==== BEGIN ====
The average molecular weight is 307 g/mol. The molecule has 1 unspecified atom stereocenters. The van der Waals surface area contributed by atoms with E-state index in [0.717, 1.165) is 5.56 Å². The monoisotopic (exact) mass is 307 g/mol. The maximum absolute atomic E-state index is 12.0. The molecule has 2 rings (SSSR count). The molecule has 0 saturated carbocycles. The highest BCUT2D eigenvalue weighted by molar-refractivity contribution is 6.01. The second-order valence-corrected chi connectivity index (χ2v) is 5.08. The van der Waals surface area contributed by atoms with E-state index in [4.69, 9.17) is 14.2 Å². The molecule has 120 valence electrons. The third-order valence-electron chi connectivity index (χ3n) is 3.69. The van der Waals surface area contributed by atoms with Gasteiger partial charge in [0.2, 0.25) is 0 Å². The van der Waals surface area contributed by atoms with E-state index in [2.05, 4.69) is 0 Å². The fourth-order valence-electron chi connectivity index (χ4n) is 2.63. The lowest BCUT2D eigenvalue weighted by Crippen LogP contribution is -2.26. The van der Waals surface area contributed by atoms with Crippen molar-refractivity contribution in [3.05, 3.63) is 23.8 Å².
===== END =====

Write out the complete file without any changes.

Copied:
The average molecular weight is 307 g/mol. The molecule has 1 unspecified atom stereocenters. The van der Waals surface area contributed by atoms with E-state index in [0.717, 1.165) is 5.56 Å². The monoisotopic (exact) mass is 307 g/mol. The maximum absolute atomic E-state index is 12.0. The molecule has 2 rings (SSSR count). The molecule has 0 saturated carbocycles. The highest BCUT2D eigenvalue weighted by molar-refractivity contribution is 6.01. The second-order valence-corrected chi connectivity index (χ2v) is 5.08. The van der Waals surface area contributed by atoms with E-state index in [4.69, 9.17) is 14.2 Å². The molecule has 120 valence electrons. The third-order valence-electron chi connectivity index (χ3n) is 3.69. The van der Waals surface area contributed by atoms with Gasteiger partial charge in [0.2, 0.25) is 0 Å². The van der Waals surface area contributed by atoms with E-state index in [2.05, 4.69) is 0 Å². The fourth-order valence-electron chi connectivity index (χ4n) is 2.63. The lowest BCUT2D eigenvalue weighted by Crippen LogP contribution is -2.26. The van der Waals surface area contributed by atoms with Crippen molar-refractivity contribution in [3.05, 3.63) is 23.8 Å².